One of the most impressive accomplishments of this series is to contextualize Anne’s Pollyanna-ish pronouncements about sure-to-come happy endings and the essential goodness of humanity. Critics such as Ozick have previously commented that these give the diary a false, deceptive sanguinity. But instead of diminishing these bits, the series plays them up, so that they sound tragically wrongheaded instead of cloyingly positive. “There’s always hope as long as we work hard, work and work. That’s my father’s motto,” Anne chirps to fellow inmates shortly after she and her family become slave laborers. This not only sounds foolish but is chillingly reminiscent of another motto: Arbeit macht frei (“Work brings freedom”), the slogan posted at the entrance to Auschwitz and other camps.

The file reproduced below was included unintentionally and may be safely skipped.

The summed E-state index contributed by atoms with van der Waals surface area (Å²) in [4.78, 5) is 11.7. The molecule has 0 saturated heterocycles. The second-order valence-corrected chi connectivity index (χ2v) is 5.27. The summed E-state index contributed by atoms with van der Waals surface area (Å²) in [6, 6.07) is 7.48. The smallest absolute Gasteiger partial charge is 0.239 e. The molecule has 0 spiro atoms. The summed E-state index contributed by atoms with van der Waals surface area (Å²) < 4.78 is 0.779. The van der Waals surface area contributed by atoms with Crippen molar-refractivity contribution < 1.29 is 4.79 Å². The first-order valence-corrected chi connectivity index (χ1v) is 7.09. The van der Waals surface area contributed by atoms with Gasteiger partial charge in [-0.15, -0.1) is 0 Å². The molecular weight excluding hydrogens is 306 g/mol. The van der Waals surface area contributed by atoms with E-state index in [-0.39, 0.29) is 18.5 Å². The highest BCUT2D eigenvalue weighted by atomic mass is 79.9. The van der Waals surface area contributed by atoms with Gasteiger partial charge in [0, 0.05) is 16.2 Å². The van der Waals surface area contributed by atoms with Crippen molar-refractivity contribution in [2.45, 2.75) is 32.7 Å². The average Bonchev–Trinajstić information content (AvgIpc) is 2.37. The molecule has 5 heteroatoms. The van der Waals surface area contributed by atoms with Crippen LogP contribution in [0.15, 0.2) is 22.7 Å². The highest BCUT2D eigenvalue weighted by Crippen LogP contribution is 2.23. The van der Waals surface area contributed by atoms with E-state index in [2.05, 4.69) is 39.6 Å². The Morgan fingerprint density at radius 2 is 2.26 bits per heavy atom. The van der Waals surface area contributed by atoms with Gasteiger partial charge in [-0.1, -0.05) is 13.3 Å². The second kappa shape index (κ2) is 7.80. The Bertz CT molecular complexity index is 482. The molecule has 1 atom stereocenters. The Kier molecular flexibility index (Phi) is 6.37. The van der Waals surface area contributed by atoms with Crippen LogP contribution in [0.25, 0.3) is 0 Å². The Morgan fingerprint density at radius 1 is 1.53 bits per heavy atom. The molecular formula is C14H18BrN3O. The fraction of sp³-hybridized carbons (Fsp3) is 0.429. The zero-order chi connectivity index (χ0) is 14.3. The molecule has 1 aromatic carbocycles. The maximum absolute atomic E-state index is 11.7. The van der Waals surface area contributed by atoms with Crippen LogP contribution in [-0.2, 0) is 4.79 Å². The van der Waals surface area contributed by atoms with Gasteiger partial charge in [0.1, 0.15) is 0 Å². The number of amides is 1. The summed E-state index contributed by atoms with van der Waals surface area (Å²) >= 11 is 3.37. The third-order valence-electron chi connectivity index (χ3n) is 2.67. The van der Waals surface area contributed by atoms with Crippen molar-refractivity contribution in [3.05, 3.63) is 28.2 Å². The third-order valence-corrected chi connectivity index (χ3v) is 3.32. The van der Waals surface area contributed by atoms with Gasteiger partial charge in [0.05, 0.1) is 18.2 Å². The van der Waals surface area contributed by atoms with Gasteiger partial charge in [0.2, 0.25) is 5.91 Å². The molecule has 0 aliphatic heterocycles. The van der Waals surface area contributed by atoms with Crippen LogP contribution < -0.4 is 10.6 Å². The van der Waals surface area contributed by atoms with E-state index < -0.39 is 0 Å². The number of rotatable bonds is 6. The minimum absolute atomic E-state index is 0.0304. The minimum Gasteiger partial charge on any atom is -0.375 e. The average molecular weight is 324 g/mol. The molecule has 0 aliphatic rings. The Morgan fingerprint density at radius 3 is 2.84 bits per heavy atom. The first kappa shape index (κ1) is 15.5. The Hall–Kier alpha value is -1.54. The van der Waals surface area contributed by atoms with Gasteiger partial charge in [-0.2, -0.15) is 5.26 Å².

Most significantly, the miniseries continues for almost a full hour after Anne has been taken from the annex and her diary (ABC has mercifully decided to broadcast this segment without commercials). We see Anne, her family, and their former roommates shipped to Westerbork and Auschwitz, and the women transferred to Bergen-Belsen. Their deprivations, indignities, and deaths are portrayed with unflinching detail (though the film stops several days short of Anne’s final one, because of the lack of biographical information on which to base a portrayal). Anne becomes a walking corpse, skeletal, shorn, lice-ridden, and naked except for a ragged strip of blanket. None of her celebrated insouciance is left; instead, she’s become a Primo Levi-esque character who cruelly hisses away an old woman who wants to share her few scraps of bread.
It’s altogether satisfying to see Anne rehabilitated from her dreckiest representations and to see her story handled with such seriousness, thoughtfulness, and care. If Anne Frank’s story is Holocaust 101 for many people, this miniseries is a much better introductory course than any of the dramatic versions that preceded it. But even the more faithful representation has problems and raises a few questions on its own.